The endgame may be approaching, but we take another break from that here and return to our moralizing. Which starts off in a rather charming fashion, extolling the virtues of children! (A much more pleasant idea than staining them with original sin…) I wish the strongest statements weren’t in support only of “these little ones which believe in me” (from Matthew 18:6), but we’ve seen rather worse in that regard. And I like the parable of the sheep, too, “if a man have an hundred sheep, and one of them be gone astray, doth he not leave the ninety and nine, and goeth into the mountains, and seeketh that which is gone astray?” (from Matthew 18:12).
In between those bits, we have “Wherefore if thy hand or thy foot offend thee, cut them off, and cast them from thee: it is better for thee to enter into life halt or maimed, rather than having two hands or two feet to be cast into everlasting fire.” (Matthew 18:8, with a similar bit about eyes in Matthew 18:9.) Which is a tough message, but yeah, doing the right thing sometimes requires tough choices. And the good thing here is that you’re cutting off your own hand or foot: cutting off somebody else’s to (in your view) help them is a different matter entirely.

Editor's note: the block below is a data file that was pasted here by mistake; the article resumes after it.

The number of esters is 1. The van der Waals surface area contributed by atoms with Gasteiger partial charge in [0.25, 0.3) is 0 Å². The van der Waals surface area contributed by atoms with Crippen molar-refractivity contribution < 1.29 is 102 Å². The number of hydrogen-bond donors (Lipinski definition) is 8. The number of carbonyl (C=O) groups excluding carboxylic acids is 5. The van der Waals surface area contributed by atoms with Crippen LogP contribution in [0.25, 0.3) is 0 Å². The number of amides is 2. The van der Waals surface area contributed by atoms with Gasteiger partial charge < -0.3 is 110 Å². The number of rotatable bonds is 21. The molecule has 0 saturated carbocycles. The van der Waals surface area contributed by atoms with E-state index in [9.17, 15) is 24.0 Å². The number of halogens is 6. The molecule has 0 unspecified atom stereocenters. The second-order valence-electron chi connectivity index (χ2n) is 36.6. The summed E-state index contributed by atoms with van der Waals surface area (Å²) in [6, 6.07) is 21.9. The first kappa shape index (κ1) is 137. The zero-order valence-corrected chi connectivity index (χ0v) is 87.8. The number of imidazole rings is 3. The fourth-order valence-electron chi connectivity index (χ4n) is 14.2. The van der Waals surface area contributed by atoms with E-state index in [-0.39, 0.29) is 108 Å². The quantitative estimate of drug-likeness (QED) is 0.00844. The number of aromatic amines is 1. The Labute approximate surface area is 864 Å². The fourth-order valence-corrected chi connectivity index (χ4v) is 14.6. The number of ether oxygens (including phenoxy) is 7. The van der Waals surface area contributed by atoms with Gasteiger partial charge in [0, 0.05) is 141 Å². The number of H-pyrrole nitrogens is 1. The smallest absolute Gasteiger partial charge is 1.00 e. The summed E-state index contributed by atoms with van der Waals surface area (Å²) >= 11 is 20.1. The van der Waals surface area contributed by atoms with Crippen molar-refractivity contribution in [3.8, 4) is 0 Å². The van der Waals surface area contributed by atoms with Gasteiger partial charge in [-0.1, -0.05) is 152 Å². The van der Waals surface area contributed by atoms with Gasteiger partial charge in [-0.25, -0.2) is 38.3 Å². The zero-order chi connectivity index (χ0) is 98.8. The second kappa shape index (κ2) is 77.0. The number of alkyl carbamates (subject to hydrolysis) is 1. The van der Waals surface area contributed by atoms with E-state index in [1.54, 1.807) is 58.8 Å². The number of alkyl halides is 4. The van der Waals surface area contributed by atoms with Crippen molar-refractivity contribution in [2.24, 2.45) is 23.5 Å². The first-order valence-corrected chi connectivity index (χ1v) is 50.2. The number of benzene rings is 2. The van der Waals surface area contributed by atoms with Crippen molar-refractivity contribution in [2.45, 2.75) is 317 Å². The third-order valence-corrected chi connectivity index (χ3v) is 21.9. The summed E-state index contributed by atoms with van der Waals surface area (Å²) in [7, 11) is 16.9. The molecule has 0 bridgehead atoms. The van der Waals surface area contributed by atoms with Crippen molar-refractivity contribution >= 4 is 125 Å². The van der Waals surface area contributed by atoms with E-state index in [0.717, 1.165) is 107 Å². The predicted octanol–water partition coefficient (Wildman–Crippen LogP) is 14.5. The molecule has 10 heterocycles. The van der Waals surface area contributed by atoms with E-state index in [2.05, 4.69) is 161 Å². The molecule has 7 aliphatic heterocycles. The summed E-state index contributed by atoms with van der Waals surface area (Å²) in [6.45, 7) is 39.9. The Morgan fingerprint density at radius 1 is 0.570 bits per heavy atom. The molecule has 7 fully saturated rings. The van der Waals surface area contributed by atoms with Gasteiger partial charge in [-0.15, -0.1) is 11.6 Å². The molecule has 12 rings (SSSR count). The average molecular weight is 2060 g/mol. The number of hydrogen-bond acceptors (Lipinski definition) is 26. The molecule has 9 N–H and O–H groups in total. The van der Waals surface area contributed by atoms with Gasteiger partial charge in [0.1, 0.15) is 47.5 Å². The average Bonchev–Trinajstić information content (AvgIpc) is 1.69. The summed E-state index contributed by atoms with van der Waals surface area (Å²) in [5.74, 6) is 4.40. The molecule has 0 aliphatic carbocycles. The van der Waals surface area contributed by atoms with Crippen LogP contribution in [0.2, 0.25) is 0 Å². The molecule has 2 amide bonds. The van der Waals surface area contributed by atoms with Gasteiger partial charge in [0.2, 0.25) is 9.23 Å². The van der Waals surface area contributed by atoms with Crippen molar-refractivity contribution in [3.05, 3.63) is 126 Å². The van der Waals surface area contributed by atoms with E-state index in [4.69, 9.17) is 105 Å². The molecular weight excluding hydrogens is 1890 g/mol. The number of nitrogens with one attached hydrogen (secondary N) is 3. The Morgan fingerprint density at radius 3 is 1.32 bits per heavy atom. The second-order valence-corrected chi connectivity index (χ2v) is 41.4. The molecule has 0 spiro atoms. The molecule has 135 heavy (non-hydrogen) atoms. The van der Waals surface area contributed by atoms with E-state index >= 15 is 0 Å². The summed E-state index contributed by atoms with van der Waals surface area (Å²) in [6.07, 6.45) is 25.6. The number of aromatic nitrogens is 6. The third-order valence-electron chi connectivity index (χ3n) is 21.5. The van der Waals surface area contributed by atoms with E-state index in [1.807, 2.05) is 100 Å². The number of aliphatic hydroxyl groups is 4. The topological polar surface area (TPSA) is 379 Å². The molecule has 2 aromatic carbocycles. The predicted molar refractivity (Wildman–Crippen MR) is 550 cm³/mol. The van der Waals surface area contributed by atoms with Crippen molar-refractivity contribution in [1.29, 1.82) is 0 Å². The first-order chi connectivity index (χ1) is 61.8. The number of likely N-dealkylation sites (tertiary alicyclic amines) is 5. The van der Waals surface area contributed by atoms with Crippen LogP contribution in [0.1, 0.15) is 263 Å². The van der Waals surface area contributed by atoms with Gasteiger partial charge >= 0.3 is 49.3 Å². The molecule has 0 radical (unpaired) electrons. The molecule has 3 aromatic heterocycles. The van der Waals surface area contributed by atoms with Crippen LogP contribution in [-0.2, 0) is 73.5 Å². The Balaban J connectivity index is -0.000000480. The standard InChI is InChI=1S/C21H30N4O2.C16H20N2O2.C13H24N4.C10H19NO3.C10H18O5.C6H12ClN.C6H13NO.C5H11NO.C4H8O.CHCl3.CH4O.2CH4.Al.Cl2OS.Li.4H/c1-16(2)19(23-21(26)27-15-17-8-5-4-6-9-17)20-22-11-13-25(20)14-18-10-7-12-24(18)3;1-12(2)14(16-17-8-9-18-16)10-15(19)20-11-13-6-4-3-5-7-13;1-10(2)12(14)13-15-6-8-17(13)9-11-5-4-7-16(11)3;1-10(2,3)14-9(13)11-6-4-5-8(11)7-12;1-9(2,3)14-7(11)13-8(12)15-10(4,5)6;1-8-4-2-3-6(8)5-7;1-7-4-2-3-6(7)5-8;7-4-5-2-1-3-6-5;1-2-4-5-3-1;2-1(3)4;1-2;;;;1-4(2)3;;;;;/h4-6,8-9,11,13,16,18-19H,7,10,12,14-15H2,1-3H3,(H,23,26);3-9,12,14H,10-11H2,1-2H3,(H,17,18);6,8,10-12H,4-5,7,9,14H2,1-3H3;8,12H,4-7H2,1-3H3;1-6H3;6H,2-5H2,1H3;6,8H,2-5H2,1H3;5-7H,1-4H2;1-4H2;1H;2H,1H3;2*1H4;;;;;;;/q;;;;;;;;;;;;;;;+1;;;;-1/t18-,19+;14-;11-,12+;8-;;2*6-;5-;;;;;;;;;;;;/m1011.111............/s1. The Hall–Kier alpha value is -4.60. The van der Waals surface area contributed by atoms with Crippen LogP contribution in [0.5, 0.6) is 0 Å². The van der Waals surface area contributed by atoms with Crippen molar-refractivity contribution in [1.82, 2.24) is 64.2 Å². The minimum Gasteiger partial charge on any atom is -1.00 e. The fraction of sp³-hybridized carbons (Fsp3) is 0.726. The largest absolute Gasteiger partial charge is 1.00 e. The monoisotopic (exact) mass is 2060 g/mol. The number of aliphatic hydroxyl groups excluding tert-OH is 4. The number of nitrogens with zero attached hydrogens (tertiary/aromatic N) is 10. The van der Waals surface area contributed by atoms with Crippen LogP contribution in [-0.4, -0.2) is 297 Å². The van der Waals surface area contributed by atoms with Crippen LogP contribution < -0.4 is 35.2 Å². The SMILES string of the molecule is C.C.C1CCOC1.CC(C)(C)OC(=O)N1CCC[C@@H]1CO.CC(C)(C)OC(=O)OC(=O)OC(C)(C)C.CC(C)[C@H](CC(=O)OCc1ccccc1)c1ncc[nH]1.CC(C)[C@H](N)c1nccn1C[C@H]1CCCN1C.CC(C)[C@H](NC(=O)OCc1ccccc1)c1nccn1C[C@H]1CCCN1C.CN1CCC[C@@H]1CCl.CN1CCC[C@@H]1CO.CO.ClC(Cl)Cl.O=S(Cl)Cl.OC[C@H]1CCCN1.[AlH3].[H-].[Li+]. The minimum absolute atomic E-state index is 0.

The chapter ends with preaching forgiveness: “Then came Peter to him, and said, Lord, how oft shall my brother sin against me, and I forgive him? till seven times? Jesus saith unto him, I say not unto thee, Until seven times: but, Until seventy times seven” (Matthew 18:21-22), followed by the parable of the king and his servants in Matthew 18:23-35. Which is great stuff, though I am a bit bemused by Matthew 18:34, “And his lord was wroth, and delivered him to the tormentors, till he should pay all that was due unto him”: I understand where the king is coming from there, but tormenting somebody (Lattimore translates the word as “torturers” rather than “tormentors”) isn’t going to pay the bills, either. Still, it’s an expression of the Tit for Tat strategy, and I’m happy with that; quite a chapter, all in all.
Matthew 19 is more of a mixed bag. I take my marriage very seriously, but that doesn’t mean that I support the strong anti-divorce pronouncements here. (E.g. “What therefore God hath joined together, let not man put asunder”, from Matthew 19:6.) If I felt that Jesus appreciated sexuality or sexual equality more, then my reaction would be somewhat less negative, but still: marriages are more complicated than that. And the bit about eunuchs in Matthew 19:12 just seems odd.
Then we return to the themes that we saw in Matthew 18:8-9, this time taking the spin of selling your wealth to help the poor. Which is hard, but necessary: “It is easier for a camel to go through the eye of a needle, than for a rich man to enter into the kingdom of God” (from Matthew 19:24). I’m not entirely comfortable with this, but maybe that’s just because it’s something that I don’t practice nearly as much as I should.